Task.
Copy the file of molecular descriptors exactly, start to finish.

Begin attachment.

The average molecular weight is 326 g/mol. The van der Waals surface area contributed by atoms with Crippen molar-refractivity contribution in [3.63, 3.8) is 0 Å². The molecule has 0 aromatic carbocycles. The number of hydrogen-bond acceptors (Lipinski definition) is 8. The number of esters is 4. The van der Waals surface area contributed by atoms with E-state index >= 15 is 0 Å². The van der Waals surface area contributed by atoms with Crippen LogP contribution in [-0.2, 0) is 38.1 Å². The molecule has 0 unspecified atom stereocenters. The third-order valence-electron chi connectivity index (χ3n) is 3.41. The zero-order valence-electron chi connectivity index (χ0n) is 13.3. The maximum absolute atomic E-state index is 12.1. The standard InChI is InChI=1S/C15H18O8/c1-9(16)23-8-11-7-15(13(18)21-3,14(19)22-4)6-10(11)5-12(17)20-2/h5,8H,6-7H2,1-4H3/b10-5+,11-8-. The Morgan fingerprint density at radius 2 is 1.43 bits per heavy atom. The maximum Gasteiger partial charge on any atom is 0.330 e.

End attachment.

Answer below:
The average molecular weight is 326 g/mol. The van der Waals surface area contributed by atoms with Crippen molar-refractivity contribution in [3.63, 3.8) is 0 Å². The molecule has 0 aromatic carbocycles. The number of hydrogen-bond acceptors (Lipinski definition) is 8. The number of esters is 4. The van der Waals surface area contributed by atoms with E-state index >= 15 is 0 Å². The van der Waals surface area contributed by atoms with Crippen LogP contribution in [-0.2, 0) is 38.1 Å². The molecule has 0 unspecified atom stereocenters. The third-order valence-electron chi connectivity index (χ3n) is 3.41. The zero-order valence-electron chi connectivity index (χ0n) is 13.3. The maximum absolute atomic E-state index is 12.1. The standard InChI is InChI=1S/C15H18O8/c1-9(16)23-8-11-7-15(13(18)21-3,14(19)22-4)6-10(11)5-12(17)20-2/h5,8H,6-7H2,1-4H3/b10-5+,11-8-. The Morgan fingerprint density at radius 2 is 1.43 bits per heavy atom. The maximum Gasteiger partial charge on any atom is 0.330 e.